As investors grow older, as the baby boomers find themselves inheriting large sums of money or liquidating real estate for capital gains, the question arises, "what does one do with new money"? If your investment time horizon is only 10 to 20 years rather than 30 or 40 years, your investment decisions change. I just sold my home and am confronted with that very decision.

I have my stock account, my speculative money, and my investment portfolio. But where does one put new money if he wants liquidity plus security -- right now? If we choose government bonds, such as 10 or 30 year bonds which provide 2.3 to 3.3% yields currently, if interest rates rise we will be trapped in a falling investment. That's not what I call safe.  If inflation goes back to normal levels we can even lose much of our principle and interest. The yield hardly justifies the risk.


If we choose gold and silver, we stand to lose money if the market continues lower. It is said that gold is a store of value, and it has been, over the long term. But in the short to intermediate term, gold can fall for five years, ten years, or even twenty years, and has. Gold may be a good insurance policy against uncertainty, inflation, and disaster, but it is not a full proof place to maintain purchasing power.


Dividend paying stocks or giant companies with a proven track record or a combination of both, could be a good place for safety and liquidity. But after years of non-stop gains in the market and a possible recession looming? What if these stocks are at their high's and we are about to go into a prolonged period of falling or stagnant prices? Once again, long term a well diversified portfolio may do very well. But in the short to medium term you can go through hell watching your stock portfolio deteriorate. And if and when you want the money, you may be forced to sell at a large loss.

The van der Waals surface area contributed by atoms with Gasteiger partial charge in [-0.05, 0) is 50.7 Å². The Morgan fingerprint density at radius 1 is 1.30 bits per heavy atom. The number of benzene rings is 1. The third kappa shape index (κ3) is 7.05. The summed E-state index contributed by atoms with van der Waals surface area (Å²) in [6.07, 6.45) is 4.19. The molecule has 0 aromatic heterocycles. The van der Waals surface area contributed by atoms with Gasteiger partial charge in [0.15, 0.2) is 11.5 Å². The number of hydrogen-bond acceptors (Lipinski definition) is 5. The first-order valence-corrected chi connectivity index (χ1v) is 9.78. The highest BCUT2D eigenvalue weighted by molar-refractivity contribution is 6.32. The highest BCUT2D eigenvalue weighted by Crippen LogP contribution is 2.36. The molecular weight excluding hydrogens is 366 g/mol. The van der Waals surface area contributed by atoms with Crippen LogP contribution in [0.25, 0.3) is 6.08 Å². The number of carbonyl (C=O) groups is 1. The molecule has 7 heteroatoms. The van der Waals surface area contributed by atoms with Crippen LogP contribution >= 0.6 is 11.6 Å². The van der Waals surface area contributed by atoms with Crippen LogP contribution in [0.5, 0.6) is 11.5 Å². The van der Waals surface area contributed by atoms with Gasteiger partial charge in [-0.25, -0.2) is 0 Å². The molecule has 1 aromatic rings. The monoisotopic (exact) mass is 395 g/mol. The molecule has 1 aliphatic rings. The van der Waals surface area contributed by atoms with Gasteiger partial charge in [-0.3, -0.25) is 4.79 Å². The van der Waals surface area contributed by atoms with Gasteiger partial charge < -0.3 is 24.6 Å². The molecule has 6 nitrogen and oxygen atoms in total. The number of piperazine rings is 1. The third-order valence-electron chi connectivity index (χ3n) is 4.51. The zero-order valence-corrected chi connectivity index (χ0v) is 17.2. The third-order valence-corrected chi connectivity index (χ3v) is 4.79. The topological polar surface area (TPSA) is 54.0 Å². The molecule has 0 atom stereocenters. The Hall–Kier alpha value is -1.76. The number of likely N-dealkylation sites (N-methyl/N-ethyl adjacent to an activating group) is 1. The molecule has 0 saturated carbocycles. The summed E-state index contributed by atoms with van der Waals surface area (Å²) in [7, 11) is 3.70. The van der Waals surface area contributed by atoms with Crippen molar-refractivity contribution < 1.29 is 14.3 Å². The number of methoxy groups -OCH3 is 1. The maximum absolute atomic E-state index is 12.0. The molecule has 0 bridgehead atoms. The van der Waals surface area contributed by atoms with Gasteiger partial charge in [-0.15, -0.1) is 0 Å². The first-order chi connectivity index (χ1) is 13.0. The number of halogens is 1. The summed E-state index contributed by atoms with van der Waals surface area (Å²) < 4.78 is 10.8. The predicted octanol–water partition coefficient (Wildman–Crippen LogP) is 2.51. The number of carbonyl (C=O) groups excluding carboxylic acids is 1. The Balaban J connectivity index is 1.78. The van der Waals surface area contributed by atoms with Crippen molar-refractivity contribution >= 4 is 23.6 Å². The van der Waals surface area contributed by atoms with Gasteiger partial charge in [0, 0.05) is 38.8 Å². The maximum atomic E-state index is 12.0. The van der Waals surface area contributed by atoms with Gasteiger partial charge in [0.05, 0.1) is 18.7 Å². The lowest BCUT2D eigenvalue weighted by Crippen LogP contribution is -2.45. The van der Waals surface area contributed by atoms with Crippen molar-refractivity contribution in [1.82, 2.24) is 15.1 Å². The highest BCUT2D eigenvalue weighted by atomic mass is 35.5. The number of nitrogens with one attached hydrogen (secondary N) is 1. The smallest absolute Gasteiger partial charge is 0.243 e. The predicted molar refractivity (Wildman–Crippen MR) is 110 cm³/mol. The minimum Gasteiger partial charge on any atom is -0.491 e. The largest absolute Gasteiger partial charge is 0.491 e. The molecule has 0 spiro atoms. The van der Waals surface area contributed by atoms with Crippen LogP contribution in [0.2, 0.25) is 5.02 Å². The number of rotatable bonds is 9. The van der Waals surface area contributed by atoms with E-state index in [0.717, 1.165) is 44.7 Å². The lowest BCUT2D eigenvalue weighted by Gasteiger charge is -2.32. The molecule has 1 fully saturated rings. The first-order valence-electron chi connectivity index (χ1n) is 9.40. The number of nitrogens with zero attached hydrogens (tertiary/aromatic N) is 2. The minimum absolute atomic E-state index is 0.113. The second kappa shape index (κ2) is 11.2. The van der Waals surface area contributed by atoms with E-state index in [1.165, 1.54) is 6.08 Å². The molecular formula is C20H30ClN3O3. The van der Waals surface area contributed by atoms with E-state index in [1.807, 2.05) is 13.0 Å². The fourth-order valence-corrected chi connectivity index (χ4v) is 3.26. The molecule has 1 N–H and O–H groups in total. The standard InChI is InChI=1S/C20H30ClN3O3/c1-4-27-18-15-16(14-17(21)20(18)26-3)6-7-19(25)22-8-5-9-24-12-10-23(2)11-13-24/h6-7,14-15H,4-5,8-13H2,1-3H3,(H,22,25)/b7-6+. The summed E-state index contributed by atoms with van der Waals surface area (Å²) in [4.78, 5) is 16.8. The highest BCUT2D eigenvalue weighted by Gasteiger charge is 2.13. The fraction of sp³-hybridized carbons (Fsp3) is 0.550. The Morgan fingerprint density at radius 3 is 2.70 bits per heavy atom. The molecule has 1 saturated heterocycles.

There's real estate, but that's one of the least liquid investments one can make especially in a deflationary world? Demand for most things is low and supplies of most things are high, pushing prices lower. Even as almost every major nation in the world is in the process of some sort of quantitative easing program and pursuing a low interest rate policy, prices are falling or barely rising. China just reported a fall in inflation to 1.3%. The US is running about the same. Japan is falling back into deflation even after the most aggressive QE attempt in history, and so is Europe. Real estate as a place to live is fine -- but as an investment?  Everything seems to be a gamble.


So what's safe?


I've come to the conclusion that at least for me, and for the time being, the only safe place to put money is in an FDIC insured savings account. You wont make any money but you wont lose any either. Come hell or high water, what you put into savings you will get out. Hedge that with some gold and silver coins and physical cash on hand in case of hack attacks or bank closures, inflation or deflation, and you are safe. There is no gamble in an insured savings account.


Things can change, of course. We can go back into inflation, fiscal policy can change for better (or worse) as can monetary policy if central banks change monetary tactics and strategies, but for the moment, stocks look iffy, bonds look vulnerable, commodities look weak, and real estate looks good but only for the very young and liquid.


For those closer to retirement age, or in retirement, all investment avenues are fraught with danger. I will continue to speculate, trade, and invest with a small portion of my assets. This year I've had several 30% plus gains on trades, but the lion's share will be locked up in savings -- real savings.


It's a sign of the times that some nations have turned to negative interest rates as a monetary tool. Even our Fed is talking about the possibility of utilizing them if deflation becomes a problem. Negative interest rates are when the bank charges you a fee to keep your money in the bank. It's like a storage fee for gold or silver. If you want real security, you will have pay for it.


What's safe? Pretty much nothing. And if negative interest rates become a reality, even our savings will fall as fees replace real interest rates. That's the kind of world we live in today.


There's an old investment adage: "take what the market gives you". Today the market is giving us little or nothing. Until things change, better safe in savings than sorry as far as I'm concerned.


Paul Nathan